Back to the Roots
Back in 2021, when the pandemic was ravaging India, I had gotten news that two of my grandparents were deteriorating from other medical conditions–two irreversible medical diagnoses, and treatments were out of the picture due to old age. Fast forward to October 2021, when the US government opened up flights to India again. Ticket prices, at the time, had skyrocketed, and I could see flights booking up as I would refresh the websites of various airlines.
My childhood is not foreign to some of you. I spent most of my childhood growing up in a joint family, attached to my grandparents at each chapter in my preadolescence. They taught me most of what I know today–such as some of my daily habits, spiritual exercises, languages that are spoken by my family, and so much more. In between those life skills come plenty of vivid memories that leave me smiling or laughing to myself. I was lucky to have all four of them in my life for so long that I could reminisce about so much of my childhood with them regularly.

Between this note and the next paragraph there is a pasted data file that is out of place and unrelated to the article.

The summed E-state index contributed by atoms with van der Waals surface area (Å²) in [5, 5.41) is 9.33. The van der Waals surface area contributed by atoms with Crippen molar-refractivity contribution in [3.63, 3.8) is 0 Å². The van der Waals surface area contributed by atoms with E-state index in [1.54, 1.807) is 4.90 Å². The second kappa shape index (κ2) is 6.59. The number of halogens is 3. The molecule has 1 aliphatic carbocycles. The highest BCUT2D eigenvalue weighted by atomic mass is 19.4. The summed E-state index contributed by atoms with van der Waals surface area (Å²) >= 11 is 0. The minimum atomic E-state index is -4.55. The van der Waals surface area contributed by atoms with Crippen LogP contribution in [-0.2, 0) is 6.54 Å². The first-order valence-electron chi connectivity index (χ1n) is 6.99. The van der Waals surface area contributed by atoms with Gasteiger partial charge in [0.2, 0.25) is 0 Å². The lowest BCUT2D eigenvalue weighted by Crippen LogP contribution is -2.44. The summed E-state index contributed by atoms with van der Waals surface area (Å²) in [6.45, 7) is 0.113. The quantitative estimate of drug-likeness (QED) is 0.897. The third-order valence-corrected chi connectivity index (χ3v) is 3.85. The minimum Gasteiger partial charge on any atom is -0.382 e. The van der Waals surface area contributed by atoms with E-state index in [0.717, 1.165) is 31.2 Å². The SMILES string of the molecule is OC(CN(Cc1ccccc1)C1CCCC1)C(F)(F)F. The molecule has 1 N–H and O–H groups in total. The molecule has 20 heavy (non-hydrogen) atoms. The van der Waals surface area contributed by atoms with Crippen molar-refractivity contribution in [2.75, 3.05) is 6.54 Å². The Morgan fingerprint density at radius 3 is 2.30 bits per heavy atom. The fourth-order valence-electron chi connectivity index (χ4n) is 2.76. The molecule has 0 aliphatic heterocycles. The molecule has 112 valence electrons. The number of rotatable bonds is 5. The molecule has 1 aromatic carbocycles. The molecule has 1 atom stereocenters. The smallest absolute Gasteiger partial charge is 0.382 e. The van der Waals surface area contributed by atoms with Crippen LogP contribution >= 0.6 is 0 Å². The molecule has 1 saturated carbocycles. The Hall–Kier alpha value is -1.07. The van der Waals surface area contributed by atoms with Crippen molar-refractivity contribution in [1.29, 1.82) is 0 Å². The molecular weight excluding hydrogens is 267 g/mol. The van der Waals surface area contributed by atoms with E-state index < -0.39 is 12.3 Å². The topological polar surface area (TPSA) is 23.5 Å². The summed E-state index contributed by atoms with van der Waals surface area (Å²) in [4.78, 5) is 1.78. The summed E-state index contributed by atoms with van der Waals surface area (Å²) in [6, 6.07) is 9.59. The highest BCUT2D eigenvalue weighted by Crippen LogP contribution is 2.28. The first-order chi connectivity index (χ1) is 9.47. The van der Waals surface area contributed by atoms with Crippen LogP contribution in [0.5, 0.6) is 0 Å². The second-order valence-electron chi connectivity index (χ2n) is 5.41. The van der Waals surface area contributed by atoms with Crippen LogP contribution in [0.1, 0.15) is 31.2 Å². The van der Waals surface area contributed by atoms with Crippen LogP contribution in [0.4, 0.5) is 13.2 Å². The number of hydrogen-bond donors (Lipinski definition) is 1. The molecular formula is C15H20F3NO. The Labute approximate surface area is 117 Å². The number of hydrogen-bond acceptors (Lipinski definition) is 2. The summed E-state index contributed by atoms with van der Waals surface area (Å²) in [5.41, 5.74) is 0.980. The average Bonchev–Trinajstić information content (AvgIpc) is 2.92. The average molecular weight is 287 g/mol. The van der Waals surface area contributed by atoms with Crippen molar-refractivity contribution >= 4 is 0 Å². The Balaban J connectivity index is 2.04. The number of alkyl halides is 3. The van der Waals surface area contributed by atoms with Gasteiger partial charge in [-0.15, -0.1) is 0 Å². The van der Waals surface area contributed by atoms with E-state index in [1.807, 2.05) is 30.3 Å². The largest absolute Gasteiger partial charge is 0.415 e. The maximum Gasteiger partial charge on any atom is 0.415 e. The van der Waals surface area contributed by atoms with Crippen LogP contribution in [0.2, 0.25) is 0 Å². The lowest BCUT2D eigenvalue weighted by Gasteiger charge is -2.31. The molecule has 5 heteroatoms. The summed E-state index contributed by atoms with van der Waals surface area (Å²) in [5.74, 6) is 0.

In November and December 2021, just a couple of weeks from one another, I ended up losing my paternal grandmother and then maternal grandfather. Though their deaths were something I prepared for, I was unprepared for the guilt that came right after hearing the news. Many people say that a grandparent’s death is something most of us go through or inevitable, which is probably why it’s not seen as so traumatic. For me, the loss of my grandparents this past year hit me with a reality that I wasn’t expecting. I immediately correlated the loss of my grandparents to my connection to India and my cultural identity. My 2022 word of the year blog post highlighted my experience with reverse culture shock as something to work on this year. I spent last month in India taking the time to care for my last living grandparent (maternal grandmother), journaling to strengthen my sense of belonging in my culture, and experience the village life in India that my grandparents and ancestors called home.